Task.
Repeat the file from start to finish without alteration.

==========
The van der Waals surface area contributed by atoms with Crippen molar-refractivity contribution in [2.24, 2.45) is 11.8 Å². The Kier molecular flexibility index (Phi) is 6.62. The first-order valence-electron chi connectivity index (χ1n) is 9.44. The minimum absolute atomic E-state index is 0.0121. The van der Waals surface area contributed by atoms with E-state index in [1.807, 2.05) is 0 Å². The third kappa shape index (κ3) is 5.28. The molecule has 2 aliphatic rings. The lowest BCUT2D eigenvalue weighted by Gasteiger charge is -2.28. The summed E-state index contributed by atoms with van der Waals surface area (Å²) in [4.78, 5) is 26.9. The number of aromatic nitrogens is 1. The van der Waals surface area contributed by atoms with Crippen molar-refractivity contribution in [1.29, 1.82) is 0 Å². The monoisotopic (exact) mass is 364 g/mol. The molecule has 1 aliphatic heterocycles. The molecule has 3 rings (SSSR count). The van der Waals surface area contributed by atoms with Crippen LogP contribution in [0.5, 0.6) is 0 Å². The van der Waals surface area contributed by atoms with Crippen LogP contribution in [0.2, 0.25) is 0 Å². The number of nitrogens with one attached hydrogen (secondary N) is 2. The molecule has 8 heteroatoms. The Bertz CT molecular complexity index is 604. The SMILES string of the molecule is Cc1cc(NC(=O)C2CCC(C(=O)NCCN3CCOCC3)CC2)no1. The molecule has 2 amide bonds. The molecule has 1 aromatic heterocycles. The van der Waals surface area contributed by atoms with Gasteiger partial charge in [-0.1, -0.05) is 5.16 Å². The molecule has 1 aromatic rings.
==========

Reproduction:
The van der Waals surface area contributed by atoms with Crippen molar-refractivity contribution in [2.24, 2.45) is 11.8 Å². The Kier molecular flexibility index (Phi) is 6.62. The first-order valence-electron chi connectivity index (χ1n) is 9.44. The minimum absolute atomic E-state index is 0.0121. The van der Waals surface area contributed by atoms with E-state index in [1.807, 2.05) is 0 Å². The third kappa shape index (κ3) is 5.28. The molecule has 2 aliphatic rings. The lowest BCUT2D eigenvalue weighted by Gasteiger charge is -2.28. The summed E-state index contributed by atoms with van der Waals surface area (Å²) in [4.78, 5) is 26.9. The number of aromatic nitrogens is 1. The van der Waals surface area contributed by atoms with Crippen molar-refractivity contribution in [1.29, 1.82) is 0 Å². The monoisotopic (exact) mass is 364 g/mol. The molecule has 1 aliphatic heterocycles. The molecule has 3 rings (SSSR count). The van der Waals surface area contributed by atoms with Crippen LogP contribution in [0.5, 0.6) is 0 Å². The van der Waals surface area contributed by atoms with Crippen LogP contribution in [0.2, 0.25) is 0 Å². The number of nitrogens with one attached hydrogen (secondary N) is 2. The molecule has 8 heteroatoms. The Bertz CT molecular complexity index is 604. The SMILES string of the molecule is Cc1cc(NC(=O)C2CCC(C(=O)NCCN3CCOCC3)CC2)no1. The molecule has 2 amide bonds. The molecule has 1 aromatic heterocycles. The van der Waals surface area contributed by atoms with Gasteiger partial charge in [-0.1, -0.05) is 5.16 Å². The molecule has 1 aromatic rings.